Today’s brand of quality travelers has become so environmentally conscious that they want to make the most minimal impact of their tourist activities.
They look for hotels and restaurants which serve organic food, use earth-friendly energy and water systems, and take care for Mother Earth a part of their corporate management philosophy.
One emerging technology in the tourism industry is the ecolodge, described by the International Ecotourism Society as the design, development and operations of future lodges that uphold the social and ecological integrity of their given environments.
This type of tourist facility allows for sustained benefits from ecotourism without damaging or destroying the very natural resources on which they depend.
This movement is now in the country and this earth-friendly building technologies was the focus of the Ecolodge Design and Planning Workshop featuring multi-awarded eco-architect and natural landscape artist Hitesh Mehta, acknowledged as the world’s ecolodge guru.
Held on Sept. 19 to 23 at the International School of Sustainable Tourism (ISST) in Subic Bay Freeport Zone, the training course and workshop provided participants with eco-friendly site planning techniques to enable them to implement ecolodge guidelines and certification standards.
Mehta also delivered lectures on “Ecotourism and Ecolodges,” “Site Analysis and Planning Ecoutourism Facilities,” “Architectural Aspects of Ecotourism Facilities,” and “Creative Design, Technology and Construction Trends in Ecolodges.”
Recognized by the United Nations, Metah has done projects in more than 55 countries on housing, community centers, national parks and nature reserve, tourism accommodations, malls, religious and cultural centers.
A collaboration with the United Architects of the Philippine and the Philippine Association of Landscape Architects, the course is designed for landscape architects, land developers, professors and students on design and architects, eco-tour operators, local communities and companies interested in investing in eco-friendly tourism structures.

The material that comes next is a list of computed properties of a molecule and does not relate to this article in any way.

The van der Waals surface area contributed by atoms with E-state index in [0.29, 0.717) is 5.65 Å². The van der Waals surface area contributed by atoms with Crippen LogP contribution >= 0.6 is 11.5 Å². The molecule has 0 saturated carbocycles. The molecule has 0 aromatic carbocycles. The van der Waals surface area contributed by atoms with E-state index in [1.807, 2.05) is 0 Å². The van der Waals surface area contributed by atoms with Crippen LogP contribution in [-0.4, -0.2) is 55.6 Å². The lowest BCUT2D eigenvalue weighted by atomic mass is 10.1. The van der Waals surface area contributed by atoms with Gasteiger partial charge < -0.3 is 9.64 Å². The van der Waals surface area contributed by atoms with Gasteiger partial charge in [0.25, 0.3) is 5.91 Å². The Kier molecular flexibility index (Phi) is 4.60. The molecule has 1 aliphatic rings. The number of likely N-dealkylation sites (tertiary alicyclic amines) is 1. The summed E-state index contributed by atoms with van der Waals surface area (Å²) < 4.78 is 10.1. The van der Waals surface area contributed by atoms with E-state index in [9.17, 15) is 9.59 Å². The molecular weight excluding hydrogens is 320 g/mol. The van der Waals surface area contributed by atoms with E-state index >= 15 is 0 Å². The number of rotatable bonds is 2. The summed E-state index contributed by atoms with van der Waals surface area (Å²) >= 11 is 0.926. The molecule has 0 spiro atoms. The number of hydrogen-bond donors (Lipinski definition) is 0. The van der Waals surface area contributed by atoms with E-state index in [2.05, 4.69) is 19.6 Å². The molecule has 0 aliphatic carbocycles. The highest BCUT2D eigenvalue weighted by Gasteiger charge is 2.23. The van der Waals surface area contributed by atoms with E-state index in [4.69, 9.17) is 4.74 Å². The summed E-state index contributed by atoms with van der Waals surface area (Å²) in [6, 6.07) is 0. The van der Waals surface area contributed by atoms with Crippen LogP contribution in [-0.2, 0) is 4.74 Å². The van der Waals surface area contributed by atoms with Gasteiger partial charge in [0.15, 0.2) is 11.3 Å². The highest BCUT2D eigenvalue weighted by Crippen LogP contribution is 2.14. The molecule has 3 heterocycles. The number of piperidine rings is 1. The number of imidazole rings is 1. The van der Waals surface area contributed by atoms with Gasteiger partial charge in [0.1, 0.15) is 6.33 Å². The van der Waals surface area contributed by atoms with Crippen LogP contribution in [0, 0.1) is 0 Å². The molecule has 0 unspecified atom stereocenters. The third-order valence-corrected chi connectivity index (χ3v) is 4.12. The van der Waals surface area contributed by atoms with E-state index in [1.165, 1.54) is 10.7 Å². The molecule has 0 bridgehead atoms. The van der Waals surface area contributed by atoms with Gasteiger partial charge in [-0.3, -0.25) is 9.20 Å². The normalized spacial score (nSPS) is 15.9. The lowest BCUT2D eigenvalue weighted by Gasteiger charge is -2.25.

Presentations included “Impact of Tourism on Indigenous Flora and Fauna in the Philippines” by Philippine Native Plants Conservation Society President Anthony Arbias, “Sustainability Initiatives in Tourism” by Palawan Council for Sustainable Development executive Director Nelson Devanadera.
There was also an input on contextual Filipino architecture that took into account the availability of indigenous materials, topography and local design.
According to ISST President Mina Gabor, the five-day course enabled participants to incorporate renewable energy and efficient waste and water management systems into design and construction, and reduce building footprints by integrating infrastructure with natural landscape.
She said that participants also conducted an onsite metaphysical and physical analysis of the Dinalupihan Nature Park in Bataan, and presented conceptual ecolodge site plans for the plenary workshop.
Gabor said the workshop was in line with the country’s hosting of the first Asia Pacific Natural Landscape Conference and Exhibition in April 2017.
She noted there are only very few ecolodges, as they must conform to stringent ecotourism standards and criteria of an authentic ecolodge, and expressed hope that it will be a norm among tourist facilities worldwide.
In the Philippines, only El Nido Resorts in Palawan qualify as authentic ecolodge because of the hotel chain’s environmentally sustainable management policies. Comprised of the Island Resorts of Pangulasian, Miniloc, Lagen and Apulit, they will be included in the next edition of Mehta’s Authentic Ecolodges in the World book.
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